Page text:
Source & Author: European Parliament News
A delegation of the Committee on Fisheries of the European Parliament visited Bangkok over the past week in order to obtain a first-hand experience of Thailand’s achievements in fighting against Illegal, Unregulated and Unreported (IUU) fishing and in protecting migrant workers employed by the fishing fleet.
The five-member delegation headed by the First Vice-Chair Linnéa Engström (Greens) with Gabriel Mato (EPP), Ulrike Rodust (S&D), Ricardo Serrao Santos (S&D) and Izaskun Bilbao (ALDE) had a number of high-level meetings with Government Ministers and relevant Thai authorities which spared no effort to welcome the EP delegation and present the newly adopted legislation and enforcement measures.
Members expressed their appreciation for the open and frank exchanges with their counterparts and the constructive cooperation. A number of significant improvements in the Thai fisheries legislation could undoubtedly improve Thailand’s ability to tackle and deter IUU fishing activities in its waters. The Members also witnessed new monitoring, inspection and control infrastructures and facilities such as the CCCIF in Bangkok and the Port-in Port-out Control Center in Samutsakorn, which together with the new infrastructure in place can positively impact Thailand’s ability to comply with its international obligations in the fight against IUU fishing.
On the other hand, the regularisation and protection of migrant workers illegally employed in fisheries still needs additional efforts to be deployed in order to successfully tackle this problem. The delegation was given the opportunity to visit a protection center for victims of trafficking in persons north of Bangkok and met with a number of NGOs actively engaged in Thailand in rescuing and assisting such victims.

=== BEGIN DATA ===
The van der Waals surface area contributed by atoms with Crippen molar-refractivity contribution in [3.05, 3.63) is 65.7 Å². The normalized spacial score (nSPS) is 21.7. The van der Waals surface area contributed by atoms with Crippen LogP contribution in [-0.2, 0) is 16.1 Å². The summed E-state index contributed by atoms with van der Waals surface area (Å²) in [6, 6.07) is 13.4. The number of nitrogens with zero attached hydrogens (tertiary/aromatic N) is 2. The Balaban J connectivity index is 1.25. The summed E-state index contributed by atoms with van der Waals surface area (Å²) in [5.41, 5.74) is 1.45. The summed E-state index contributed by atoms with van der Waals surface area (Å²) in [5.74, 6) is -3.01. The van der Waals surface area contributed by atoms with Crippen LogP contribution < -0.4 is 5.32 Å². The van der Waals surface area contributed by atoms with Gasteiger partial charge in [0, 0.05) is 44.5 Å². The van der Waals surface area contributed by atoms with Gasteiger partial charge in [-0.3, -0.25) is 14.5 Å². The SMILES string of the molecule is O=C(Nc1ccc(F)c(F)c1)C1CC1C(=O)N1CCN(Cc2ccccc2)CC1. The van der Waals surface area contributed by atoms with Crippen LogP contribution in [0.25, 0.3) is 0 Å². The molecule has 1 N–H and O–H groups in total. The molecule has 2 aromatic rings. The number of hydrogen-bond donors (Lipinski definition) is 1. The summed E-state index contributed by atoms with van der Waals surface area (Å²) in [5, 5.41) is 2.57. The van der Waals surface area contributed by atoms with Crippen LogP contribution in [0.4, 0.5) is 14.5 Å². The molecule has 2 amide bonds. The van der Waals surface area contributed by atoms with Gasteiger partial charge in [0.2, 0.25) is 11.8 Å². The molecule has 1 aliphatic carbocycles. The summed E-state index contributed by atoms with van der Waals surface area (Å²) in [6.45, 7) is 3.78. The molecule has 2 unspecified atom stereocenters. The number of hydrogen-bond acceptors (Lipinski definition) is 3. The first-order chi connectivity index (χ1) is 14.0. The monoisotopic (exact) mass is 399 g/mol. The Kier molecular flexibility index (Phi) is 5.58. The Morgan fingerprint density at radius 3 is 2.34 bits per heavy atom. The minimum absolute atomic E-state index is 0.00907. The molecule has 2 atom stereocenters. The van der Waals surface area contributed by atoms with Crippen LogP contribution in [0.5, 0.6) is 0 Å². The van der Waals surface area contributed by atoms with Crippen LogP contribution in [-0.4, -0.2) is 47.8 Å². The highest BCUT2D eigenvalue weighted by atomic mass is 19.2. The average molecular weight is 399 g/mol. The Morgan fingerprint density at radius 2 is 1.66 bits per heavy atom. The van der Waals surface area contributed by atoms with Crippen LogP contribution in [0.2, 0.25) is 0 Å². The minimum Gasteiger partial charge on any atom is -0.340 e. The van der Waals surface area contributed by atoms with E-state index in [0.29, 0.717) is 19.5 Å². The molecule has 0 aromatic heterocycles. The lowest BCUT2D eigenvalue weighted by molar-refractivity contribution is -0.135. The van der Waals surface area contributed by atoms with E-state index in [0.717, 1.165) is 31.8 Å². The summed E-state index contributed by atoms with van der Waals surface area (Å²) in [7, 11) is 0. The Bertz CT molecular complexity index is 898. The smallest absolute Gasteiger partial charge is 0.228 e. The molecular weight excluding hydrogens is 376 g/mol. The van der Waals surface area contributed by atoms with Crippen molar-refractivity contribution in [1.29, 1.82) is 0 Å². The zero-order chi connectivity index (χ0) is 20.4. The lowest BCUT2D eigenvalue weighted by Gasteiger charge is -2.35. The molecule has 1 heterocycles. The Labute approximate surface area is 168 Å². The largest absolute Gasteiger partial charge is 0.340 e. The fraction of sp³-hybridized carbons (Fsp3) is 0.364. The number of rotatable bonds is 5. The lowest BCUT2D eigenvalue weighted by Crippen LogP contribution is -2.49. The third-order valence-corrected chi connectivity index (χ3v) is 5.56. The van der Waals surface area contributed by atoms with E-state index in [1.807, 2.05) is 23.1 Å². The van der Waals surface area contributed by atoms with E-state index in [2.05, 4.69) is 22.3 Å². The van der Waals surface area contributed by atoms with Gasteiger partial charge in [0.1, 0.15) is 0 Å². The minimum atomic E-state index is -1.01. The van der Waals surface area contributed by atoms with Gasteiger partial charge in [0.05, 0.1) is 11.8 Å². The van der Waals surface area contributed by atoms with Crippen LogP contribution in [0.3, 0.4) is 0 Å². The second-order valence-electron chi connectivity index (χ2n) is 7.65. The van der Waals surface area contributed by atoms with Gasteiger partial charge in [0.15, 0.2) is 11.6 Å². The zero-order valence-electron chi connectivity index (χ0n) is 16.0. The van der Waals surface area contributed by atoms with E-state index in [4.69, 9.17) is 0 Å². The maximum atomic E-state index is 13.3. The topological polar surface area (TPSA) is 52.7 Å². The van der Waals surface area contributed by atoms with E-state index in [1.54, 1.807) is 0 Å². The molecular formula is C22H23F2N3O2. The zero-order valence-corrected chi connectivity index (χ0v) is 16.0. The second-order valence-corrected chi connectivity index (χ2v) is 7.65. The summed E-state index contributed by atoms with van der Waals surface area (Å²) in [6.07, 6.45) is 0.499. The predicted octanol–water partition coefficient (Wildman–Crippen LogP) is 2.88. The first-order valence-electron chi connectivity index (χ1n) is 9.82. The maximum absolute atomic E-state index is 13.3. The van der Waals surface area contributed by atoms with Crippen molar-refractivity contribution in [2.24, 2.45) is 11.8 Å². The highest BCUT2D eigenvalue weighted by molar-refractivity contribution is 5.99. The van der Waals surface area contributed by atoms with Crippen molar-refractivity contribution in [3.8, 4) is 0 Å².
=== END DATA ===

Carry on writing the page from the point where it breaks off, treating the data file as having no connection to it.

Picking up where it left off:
Field visits and meetings with stakeholders, such as seafood processing companies and fishermen associations, provided the Members with first-hand information on the challenges and constraints of the Thai fisheries and aquaculture sector.
“For Thailand and the EU it is paramount to continue with this open and constructive dialogue in order to successfully address the global challenges posed by illegal fishing, human trafficking and the exploitation of workers in the fishing industry. The reform of the Thai fisheries legislation and the creation of performing monitoring and control structures go in the right direction and we strongly encourage Thailand to continue on this path”, Members pointed out.
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